What Dreams May Come
Most authors get asked the source of their inspiration. While some authors get tired of the question, I’m curious about that, myself, when I read interviews from other authors. Some of what I’ve written has a murky provenance, and I couldn’t tell you how it formed and grew. It often builds from various sources and when it won’t get out of my head, I write it.
Frosted had a clear start. I had a dream one night that a woman was walking along avoiding the snow and then she stopped and peered down into a frozen puddle…and there was Jack Frost, looking frustrated and arrogant because he wanted her back as his queen but he couldn’t reach her. Voilà! Frosted was born. The first sentence in Frosted is: Kate skirted the snow as if it were boiling, bubbling lava.
This isn’t uncommon. I’ve spoken with other authors who’ve said their seed idea came from a dream. Usually, it’s just a plot point, a character, or a scene. Two of my other manuscripts were inspired by dreams. You’ve probably read books that were inspired by dreams. The one that comes to mind first is Twilight. Stephanie Meyers dreamed about the scene in the meadow from the first book in that series. Other well-known dream inspired books: Frankenstein, Dr. Jekyll and Mr. Hyde, Stuart Little, and Misery were all supposedly inspired by dreams.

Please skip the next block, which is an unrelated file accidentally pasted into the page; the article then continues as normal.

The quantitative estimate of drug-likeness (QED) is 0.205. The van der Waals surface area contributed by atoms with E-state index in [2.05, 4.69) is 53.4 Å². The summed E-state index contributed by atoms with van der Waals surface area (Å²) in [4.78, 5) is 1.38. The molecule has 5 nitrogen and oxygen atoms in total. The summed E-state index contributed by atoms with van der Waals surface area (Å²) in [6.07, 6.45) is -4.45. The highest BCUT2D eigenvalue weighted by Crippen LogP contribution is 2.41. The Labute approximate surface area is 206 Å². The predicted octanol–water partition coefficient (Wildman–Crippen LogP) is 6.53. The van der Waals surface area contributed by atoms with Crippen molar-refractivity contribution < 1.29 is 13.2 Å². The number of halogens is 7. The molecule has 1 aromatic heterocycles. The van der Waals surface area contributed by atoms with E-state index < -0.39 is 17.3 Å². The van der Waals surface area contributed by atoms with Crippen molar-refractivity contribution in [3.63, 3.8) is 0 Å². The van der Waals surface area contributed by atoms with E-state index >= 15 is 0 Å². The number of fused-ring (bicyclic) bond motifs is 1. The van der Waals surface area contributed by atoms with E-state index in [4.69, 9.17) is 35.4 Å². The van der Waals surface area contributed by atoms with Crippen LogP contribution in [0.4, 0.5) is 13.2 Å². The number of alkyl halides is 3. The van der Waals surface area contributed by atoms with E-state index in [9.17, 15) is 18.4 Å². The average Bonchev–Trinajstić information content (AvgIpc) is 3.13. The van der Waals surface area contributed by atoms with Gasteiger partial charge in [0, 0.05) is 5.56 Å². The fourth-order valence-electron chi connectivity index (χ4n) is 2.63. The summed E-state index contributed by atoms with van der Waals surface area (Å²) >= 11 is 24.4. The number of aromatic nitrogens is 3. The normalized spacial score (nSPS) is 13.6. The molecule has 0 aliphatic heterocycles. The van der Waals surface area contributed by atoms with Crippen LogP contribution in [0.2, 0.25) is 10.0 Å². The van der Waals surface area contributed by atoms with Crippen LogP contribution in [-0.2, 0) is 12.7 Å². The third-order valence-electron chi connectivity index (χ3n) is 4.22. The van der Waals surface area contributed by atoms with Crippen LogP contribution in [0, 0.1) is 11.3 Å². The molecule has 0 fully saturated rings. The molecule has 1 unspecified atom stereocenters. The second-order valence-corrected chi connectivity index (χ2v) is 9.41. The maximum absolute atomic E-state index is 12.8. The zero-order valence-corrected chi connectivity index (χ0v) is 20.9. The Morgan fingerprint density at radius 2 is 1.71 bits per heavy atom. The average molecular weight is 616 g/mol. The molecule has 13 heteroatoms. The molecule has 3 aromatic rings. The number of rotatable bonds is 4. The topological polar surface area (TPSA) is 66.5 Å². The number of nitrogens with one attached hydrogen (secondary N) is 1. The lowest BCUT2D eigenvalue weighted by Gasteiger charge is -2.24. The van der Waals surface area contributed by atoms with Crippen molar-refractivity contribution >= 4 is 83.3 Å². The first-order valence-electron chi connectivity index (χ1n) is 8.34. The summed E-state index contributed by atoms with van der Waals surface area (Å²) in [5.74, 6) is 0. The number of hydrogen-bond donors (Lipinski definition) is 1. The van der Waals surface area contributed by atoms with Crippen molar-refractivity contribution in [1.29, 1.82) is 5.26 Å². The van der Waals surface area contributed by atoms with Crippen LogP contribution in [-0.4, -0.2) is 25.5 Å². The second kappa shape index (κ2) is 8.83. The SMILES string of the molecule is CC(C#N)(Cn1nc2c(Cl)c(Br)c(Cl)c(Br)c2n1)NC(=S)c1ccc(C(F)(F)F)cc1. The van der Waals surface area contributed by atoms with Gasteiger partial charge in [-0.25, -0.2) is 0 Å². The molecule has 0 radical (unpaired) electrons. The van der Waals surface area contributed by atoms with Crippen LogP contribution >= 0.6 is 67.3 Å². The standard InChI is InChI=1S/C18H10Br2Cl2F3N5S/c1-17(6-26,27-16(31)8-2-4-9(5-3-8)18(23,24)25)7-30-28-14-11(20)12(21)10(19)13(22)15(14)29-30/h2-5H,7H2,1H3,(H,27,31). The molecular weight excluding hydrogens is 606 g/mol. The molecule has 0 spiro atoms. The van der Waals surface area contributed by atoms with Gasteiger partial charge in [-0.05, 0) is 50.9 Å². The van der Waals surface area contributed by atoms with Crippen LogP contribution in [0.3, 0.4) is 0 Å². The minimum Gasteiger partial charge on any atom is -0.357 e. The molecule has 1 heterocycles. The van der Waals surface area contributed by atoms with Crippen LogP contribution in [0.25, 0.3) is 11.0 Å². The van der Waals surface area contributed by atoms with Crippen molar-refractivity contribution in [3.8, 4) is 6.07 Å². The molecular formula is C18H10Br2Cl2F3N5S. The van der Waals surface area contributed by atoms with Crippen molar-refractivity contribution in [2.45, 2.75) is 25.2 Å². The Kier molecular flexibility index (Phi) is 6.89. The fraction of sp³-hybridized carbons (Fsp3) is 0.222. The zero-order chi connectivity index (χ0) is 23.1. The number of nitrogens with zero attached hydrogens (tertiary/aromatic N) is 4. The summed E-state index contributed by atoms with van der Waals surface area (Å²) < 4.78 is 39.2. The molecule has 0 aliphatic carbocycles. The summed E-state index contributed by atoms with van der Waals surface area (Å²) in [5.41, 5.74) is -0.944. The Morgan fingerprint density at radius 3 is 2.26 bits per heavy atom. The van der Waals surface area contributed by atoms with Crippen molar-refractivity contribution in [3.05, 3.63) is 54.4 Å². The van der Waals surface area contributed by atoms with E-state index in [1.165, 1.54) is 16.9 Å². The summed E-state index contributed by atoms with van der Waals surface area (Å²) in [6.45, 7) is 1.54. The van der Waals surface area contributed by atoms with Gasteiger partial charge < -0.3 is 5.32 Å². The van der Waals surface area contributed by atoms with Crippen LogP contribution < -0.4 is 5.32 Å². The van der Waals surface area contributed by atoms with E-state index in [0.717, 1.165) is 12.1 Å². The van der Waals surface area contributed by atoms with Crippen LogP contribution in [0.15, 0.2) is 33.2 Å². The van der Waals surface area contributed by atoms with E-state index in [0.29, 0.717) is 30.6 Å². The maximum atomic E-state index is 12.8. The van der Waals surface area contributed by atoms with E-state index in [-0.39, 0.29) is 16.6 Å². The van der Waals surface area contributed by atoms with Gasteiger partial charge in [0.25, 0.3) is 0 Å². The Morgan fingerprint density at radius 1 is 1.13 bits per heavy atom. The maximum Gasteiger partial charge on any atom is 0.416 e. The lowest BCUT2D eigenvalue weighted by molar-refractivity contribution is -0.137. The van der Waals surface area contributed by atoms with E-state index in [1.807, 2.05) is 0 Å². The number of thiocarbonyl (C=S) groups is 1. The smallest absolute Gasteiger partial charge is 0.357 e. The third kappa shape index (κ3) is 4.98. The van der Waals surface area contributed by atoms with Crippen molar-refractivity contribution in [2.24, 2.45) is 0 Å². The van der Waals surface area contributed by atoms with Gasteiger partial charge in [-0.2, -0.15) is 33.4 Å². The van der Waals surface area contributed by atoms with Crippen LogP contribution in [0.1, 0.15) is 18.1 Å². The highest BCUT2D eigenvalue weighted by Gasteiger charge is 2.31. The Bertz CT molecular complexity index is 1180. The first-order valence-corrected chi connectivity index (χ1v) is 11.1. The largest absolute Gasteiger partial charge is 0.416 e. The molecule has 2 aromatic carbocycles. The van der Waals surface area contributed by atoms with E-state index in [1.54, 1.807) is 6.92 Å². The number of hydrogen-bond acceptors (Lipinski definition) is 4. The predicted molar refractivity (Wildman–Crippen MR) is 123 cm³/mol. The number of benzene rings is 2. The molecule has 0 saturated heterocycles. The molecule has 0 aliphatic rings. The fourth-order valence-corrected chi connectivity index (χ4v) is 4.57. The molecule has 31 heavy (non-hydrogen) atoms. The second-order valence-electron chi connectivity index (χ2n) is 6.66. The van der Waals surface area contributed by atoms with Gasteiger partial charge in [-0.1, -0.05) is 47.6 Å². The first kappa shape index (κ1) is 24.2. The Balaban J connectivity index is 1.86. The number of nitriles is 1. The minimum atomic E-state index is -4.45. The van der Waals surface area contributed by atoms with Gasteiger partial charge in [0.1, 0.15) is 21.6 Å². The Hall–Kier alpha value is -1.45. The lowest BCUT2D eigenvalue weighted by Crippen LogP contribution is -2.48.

Robert Louis Stevenson said in Chapter on Dreams: When he lay down to prepare himself for sleep, he no longer sought amusement, but printable and profitable tales. (Actually, I’d rather not have the dream that inspired Dr. Jekyll and Mr. Hyde to be honest. And I’m not sure I’d have tried to recall it long enough to write it down…though I’m glad he did.)
Most of my dreams aren’t inspiring. I still have those dreams where all my teeth fall out or I’m at high school and I’ve forgotten to attend classes…all semester. Then, there are the dreams that leave me staring at the ceiling long after I’ve woken up thinking, “What if?”
I’ve currently got an idea keeping me awake that, ironically, came to me while I was asleep. It involves giant bugs. I’m still not sure if I’ll write it.
So, do you know of any other authors who dream up their ideas and do you find a story’s source as interesting as I do? Or do you have the dream where your teeth fall out?—I hate that one. (Answer in the comments.) And I’d love to hear your thoughts on Frosted, winter, and the King of Winter either here or on Twitter (@WendySparrow.)
Thanks for letting me guest spot on your blog, Jennifer.
Visit Wendy's Blog: http://ladybugsroar.blogspot.com
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